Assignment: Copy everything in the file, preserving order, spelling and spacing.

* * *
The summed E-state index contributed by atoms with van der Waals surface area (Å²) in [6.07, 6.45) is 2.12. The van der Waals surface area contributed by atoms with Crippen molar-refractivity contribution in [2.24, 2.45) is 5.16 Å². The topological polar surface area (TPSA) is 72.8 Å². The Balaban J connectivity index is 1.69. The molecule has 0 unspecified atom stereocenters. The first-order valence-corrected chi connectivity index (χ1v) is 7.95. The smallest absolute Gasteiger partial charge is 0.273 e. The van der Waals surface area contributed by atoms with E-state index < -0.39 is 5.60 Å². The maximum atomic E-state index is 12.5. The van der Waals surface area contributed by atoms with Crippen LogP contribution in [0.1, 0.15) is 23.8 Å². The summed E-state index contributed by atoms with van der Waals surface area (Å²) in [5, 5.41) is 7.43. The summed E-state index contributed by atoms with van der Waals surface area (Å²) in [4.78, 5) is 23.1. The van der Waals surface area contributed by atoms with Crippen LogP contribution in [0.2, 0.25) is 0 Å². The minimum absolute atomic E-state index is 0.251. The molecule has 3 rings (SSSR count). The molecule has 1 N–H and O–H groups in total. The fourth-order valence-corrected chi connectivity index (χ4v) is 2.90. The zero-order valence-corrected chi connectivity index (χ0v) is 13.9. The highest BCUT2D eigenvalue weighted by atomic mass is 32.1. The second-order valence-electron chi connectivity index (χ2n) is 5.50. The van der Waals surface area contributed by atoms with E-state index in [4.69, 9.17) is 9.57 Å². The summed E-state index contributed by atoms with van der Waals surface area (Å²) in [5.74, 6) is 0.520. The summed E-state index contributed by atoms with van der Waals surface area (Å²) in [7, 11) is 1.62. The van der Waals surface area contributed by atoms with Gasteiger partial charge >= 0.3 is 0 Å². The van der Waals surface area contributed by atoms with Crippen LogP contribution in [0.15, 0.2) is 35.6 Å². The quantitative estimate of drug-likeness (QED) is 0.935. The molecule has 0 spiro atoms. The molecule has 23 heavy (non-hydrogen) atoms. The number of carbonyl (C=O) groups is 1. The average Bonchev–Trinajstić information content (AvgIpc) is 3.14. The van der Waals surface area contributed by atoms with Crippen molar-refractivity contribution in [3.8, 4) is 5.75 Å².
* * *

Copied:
The summed E-state index contributed by atoms with van der Waals surface area (Å²) in [6.07, 6.45) is 2.12. The van der Waals surface area contributed by atoms with Crippen molar-refractivity contribution in [2.24, 2.45) is 5.16 Å². The topological polar surface area (TPSA) is 72.8 Å². The Balaban J connectivity index is 1.69. The molecule has 0 unspecified atom stereocenters. The first-order valence-corrected chi connectivity index (χ1v) is 7.95. The smallest absolute Gasteiger partial charge is 0.273 e. The van der Waals surface area contributed by atoms with E-state index < -0.39 is 5.60 Å². The maximum atomic E-state index is 12.5. The van der Waals surface area contributed by atoms with Crippen LogP contribution in [0.1, 0.15) is 23.8 Å². The summed E-state index contributed by atoms with van der Waals surface area (Å²) in [5, 5.41) is 7.43. The summed E-state index contributed by atoms with van der Waals surface area (Å²) in [4.78, 5) is 23.1. The van der Waals surface area contributed by atoms with Crippen LogP contribution in [0.2, 0.25) is 0 Å². The minimum absolute atomic E-state index is 0.251. The molecule has 3 rings (SSSR count). The molecule has 1 N–H and O–H groups in total. The fourth-order valence-corrected chi connectivity index (χ4v) is 2.90. The zero-order valence-corrected chi connectivity index (χ0v) is 13.9. The highest BCUT2D eigenvalue weighted by atomic mass is 32.1. The second-order valence-electron chi connectivity index (χ2n) is 5.50. The van der Waals surface area contributed by atoms with E-state index in [4.69, 9.17) is 9.57 Å². The summed E-state index contributed by atoms with van der Waals surface area (Å²) in [5.74, 6) is 0.520. The summed E-state index contributed by atoms with van der Waals surface area (Å²) in [7, 11) is 1.62. The van der Waals surface area contributed by atoms with Gasteiger partial charge >= 0.3 is 0 Å². The van der Waals surface area contributed by atoms with Crippen LogP contribution in [0.15, 0.2) is 35.6 Å². The quantitative estimate of drug-likeness (QED) is 0.935. The molecule has 0 spiro atoms. The molecule has 23 heavy (non-hydrogen) atoms. The number of carbonyl (C=O) groups is 1. The average Bonchev–Trinajstić information content (AvgIpc) is 3.14. The van der Waals surface area contributed by atoms with Crippen molar-refractivity contribution in [3.8, 4) is 5.75 Å².